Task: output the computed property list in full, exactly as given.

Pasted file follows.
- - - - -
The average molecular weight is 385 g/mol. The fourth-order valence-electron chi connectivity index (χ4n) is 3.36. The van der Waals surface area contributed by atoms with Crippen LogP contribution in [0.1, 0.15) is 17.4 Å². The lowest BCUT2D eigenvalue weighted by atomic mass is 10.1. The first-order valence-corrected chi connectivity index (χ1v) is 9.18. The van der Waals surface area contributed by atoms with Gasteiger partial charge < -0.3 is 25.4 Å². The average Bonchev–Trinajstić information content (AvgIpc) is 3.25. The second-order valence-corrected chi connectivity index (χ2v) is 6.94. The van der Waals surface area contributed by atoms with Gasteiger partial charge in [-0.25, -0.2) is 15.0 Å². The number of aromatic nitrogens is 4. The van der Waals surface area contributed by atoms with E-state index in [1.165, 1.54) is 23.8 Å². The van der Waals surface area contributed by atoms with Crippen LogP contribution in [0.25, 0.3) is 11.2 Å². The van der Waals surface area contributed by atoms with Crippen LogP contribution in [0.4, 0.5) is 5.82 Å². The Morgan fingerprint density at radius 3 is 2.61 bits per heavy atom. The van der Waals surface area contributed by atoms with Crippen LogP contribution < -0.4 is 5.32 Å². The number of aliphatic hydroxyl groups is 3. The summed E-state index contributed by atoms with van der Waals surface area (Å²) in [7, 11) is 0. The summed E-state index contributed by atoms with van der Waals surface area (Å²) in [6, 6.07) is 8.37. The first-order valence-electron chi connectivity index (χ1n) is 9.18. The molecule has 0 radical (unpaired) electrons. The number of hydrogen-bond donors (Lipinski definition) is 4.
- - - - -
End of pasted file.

The average molecular weight is 385 g/mol. The fourth-order valence-electron chi connectivity index (χ4n) is 3.36. The van der Waals surface area contributed by atoms with Crippen LogP contribution in [0.1, 0.15) is 17.4 Å². The lowest BCUT2D eigenvalue weighted by atomic mass is 10.1. The first-order valence-corrected chi connectivity index (χ1v) is 9.18. The van der Waals surface area contributed by atoms with Gasteiger partial charge < -0.3 is 25.4 Å². The average Bonchev–Trinajstić information content (AvgIpc) is 3.25. The second-order valence-corrected chi connectivity index (χ2v) is 6.94. The van der Waals surface area contributed by atoms with Gasteiger partial charge in [-0.25, -0.2) is 15.0 Å². The number of aromatic nitrogens is 4. The van der Waals surface area contributed by atoms with E-state index in [1.165, 1.54) is 23.8 Å². The van der Waals surface area contributed by atoms with Crippen LogP contribution in [0.25, 0.3) is 11.2 Å². The van der Waals surface area contributed by atoms with Crippen LogP contribution in [0.4, 0.5) is 5.82 Å². The Morgan fingerprint density at radius 3 is 2.61 bits per heavy atom. The van der Waals surface area contributed by atoms with Crippen LogP contribution < -0.4 is 5.32 Å². The number of aliphatic hydroxyl groups is 3. The summed E-state index contributed by atoms with van der Waals surface area (Å²) in [7, 11) is 0. The summed E-state index contributed by atoms with van der Waals surface area (Å²) in [6, 6.07) is 8.37. The first-order valence-electron chi connectivity index (χ1n) is 9.18. The molecule has 0 radical (unpaired) electrons. The number of hydrogen-bond donors (Lipinski definition) is 4.